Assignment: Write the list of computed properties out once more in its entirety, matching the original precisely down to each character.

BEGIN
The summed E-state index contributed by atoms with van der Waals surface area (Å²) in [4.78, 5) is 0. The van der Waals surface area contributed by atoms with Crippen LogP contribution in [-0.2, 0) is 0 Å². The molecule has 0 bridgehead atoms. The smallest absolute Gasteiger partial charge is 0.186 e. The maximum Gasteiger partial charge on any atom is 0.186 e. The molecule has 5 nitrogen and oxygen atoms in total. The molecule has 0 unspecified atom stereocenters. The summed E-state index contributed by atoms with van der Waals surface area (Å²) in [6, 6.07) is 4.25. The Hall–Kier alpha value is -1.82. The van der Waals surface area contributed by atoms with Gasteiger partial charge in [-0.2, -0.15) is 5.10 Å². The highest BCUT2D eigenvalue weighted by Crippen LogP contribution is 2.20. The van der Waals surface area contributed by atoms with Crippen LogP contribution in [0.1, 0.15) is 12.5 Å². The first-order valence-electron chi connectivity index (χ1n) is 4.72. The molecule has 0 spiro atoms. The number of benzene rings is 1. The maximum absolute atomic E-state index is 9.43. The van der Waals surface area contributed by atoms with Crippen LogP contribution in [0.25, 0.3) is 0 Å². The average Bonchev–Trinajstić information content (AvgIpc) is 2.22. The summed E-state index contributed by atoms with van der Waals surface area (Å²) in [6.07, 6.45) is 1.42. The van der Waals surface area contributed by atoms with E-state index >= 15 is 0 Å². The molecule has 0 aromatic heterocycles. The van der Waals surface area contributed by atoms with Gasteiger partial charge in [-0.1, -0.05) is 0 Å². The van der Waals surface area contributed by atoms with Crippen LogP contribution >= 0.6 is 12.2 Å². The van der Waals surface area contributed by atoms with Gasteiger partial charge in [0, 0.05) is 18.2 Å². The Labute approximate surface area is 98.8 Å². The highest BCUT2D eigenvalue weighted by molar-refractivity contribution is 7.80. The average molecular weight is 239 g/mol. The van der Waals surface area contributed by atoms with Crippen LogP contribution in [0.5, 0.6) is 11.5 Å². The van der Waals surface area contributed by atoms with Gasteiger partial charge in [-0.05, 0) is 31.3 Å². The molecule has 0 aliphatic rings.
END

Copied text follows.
The summed E-state index contributed by atoms with van der Waals surface area (Å²) in [4.78, 5) is 0. The van der Waals surface area contributed by atoms with Crippen LogP contribution in [-0.2, 0) is 0 Å². The molecule has 0 bridgehead atoms. The smallest absolute Gasteiger partial charge is 0.186 e. The maximum Gasteiger partial charge on any atom is 0.186 e. The molecule has 5 nitrogen and oxygen atoms in total. The molecule has 0 unspecified atom stereocenters. The summed E-state index contributed by atoms with van der Waals surface area (Å²) in [6, 6.07) is 4.25. The Hall–Kier alpha value is -1.82. The van der Waals surface area contributed by atoms with Gasteiger partial charge in [-0.2, -0.15) is 5.10 Å². The highest BCUT2D eigenvalue weighted by Crippen LogP contribution is 2.20. The van der Waals surface area contributed by atoms with Crippen LogP contribution in [0.1, 0.15) is 12.5 Å². The first-order valence-electron chi connectivity index (χ1n) is 4.72. The molecule has 0 spiro atoms. The number of benzene rings is 1. The maximum absolute atomic E-state index is 9.43. The van der Waals surface area contributed by atoms with Crippen LogP contribution in [0.25, 0.3) is 0 Å². The average Bonchev–Trinajstić information content (AvgIpc) is 2.22. The summed E-state index contributed by atoms with van der Waals surface area (Å²) in [6.07, 6.45) is 1.42. The van der Waals surface area contributed by atoms with E-state index >= 15 is 0 Å². The molecule has 0 aromatic heterocycles. The van der Waals surface area contributed by atoms with Gasteiger partial charge in [-0.1, -0.05) is 0 Å². The van der Waals surface area contributed by atoms with Crippen LogP contribution >= 0.6 is 12.2 Å². The van der Waals surface area contributed by atoms with Gasteiger partial charge in [0, 0.05) is 18.2 Å². The Labute approximate surface area is 98.8 Å². The highest BCUT2D eigenvalue weighted by molar-refractivity contribution is 7.80. The average molecular weight is 239 g/mol. The van der Waals surface area contributed by atoms with Crippen LogP contribution in [0.5, 0.6) is 11.5 Å². The van der Waals surface area contributed by atoms with Gasteiger partial charge in [-0.05, 0) is 31.3 Å². The molecule has 0 aliphatic rings.